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Fall / spring hikes


Giant Sequoias

(Published May 28, 1999)


  When it’s hot in the foothills, but snow still blankets the high country, the place for hiking is in Giant Forest. Scenery and history combine on any number of trails that criss-cross through the ancient forest.
   Our family of four (with kids ages 8 and 10) chose a four-mile loop through the forest that began at the Hazelwood Nature Trail, the former site of a park campground. A quarter mile east of the now-deserted Giant Forest Village is the trailhead and a small parking area.
   The hike would take us through the center of Giant Forest, thus ensuring lots of Big Trees, but we were really searching for the Washington Tree, which is nearly as large as the General Sherman, but with much fewer visitors. We also planned to visit to an old homesteader’s cabin and the Bear’s Bathtub, and explore the site of an American Indian village.
   The route began on the Hazelwood trail, then we took the Alta Trail to the Huckleberry Trail. There are many trail junctions along the way, but with a topographical map of the area (available at park visitor centers) and this written description, it is easy and worth it to take this journey.
   Start the hike on the Hazelwood Nature Trail (elevation 6,400 ft.) where there are interpretive signs about the founding fathers of Sequoia National Park and the region -- Hale Tharp, John Muir, George Stewart. As the nature trail makes its loop back to the parking lot, take the trail to the right (south).
   Notice the giant sequoias all around in various stages of growth, and their different hues of cinnamon-red as sunlight filters through the overstory. Stand up against one and measure yourself; you’ll barely be taller than its buttressed base.
   The next junction in the trail comes in the midst of a recently fallen giant that straddles the trail.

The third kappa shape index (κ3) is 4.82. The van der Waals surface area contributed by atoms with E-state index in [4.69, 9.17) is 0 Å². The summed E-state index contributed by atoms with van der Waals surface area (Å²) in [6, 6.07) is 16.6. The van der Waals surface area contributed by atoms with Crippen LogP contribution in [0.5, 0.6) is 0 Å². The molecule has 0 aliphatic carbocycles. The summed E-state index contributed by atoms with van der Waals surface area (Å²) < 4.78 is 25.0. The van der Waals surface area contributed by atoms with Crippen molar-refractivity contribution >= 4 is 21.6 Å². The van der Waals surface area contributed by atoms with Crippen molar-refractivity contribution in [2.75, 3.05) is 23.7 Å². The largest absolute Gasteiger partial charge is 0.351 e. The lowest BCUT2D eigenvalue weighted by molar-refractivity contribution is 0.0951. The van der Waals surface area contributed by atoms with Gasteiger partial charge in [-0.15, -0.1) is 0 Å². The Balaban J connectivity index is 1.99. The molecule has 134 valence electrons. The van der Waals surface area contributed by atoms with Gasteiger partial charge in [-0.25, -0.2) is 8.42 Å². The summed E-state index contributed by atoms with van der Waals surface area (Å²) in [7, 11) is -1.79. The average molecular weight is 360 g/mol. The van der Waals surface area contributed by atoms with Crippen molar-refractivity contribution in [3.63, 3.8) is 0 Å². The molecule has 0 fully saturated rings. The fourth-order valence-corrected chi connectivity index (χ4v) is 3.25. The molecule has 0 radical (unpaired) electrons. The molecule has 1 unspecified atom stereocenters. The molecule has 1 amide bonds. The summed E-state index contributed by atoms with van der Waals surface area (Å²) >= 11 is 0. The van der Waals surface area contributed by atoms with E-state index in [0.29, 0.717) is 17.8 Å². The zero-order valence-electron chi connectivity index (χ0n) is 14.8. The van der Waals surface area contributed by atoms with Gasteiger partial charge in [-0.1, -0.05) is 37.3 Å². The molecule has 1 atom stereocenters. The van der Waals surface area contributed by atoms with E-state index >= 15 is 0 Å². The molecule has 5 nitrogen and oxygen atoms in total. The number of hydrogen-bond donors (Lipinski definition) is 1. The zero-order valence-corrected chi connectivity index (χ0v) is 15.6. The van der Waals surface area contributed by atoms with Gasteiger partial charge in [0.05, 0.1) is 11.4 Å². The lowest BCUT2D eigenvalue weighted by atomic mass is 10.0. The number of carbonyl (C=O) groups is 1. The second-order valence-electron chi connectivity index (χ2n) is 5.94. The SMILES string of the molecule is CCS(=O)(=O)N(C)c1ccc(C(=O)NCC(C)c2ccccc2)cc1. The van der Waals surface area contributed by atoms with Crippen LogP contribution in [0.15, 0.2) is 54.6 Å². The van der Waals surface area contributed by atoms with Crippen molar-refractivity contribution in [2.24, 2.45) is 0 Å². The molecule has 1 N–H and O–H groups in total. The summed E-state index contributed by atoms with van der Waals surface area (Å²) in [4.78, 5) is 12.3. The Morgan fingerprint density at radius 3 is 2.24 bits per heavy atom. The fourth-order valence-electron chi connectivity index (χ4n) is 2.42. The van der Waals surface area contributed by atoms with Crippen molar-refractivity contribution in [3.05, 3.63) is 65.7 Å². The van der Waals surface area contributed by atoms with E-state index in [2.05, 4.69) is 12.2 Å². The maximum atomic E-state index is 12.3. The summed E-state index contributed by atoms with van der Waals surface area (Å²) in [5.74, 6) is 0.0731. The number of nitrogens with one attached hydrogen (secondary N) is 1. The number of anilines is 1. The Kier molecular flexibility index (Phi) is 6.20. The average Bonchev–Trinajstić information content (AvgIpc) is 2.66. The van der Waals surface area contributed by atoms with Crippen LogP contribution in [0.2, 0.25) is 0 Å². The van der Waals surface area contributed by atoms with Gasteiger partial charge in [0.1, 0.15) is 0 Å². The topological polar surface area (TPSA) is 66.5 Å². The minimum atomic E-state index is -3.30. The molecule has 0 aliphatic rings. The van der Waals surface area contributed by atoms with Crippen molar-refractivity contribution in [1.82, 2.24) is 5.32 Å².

There are two trail signs -- one for Bear Hill, the other for Moro Rock. Take the Moro Rock trail to the left and immediately there’s another junction.
   Here again, take the left fork. The trail parallels a creek surrounded by dogwoods that should be in bloom within the next couple of weeks, making this trail an even more unforgettable experience. There is a switchback across the creek and then up the hill, one of only a couple of short climbs on this route.
   Once at the top of the hill, the trail cross the low ridge and we entered a part of burned forest that was part of the Huckleberry prescribed fire two summers ago. The trail heads north around the ridge and then descends to Huckleberry Meadow.
   Coming out of the trees, the Squatter’s Cabin comes into view. This is an extremely well-built log cabin with fireplace, and the homesteader obviously planned on staying awhile.
   But it wasn’t to be. The cabin was built on land already claimed by Hale Tharp, a Three Rivers pioneer and reportedly the first non-American Indian to visit the Giant Forest, and this little dream home was abandoned.
   This is about the halfway point of this day hike, and we ate our lunch in solitude on a log overlooking the meadow. We had not seen another person since we left the Hazelwood Nature Trail.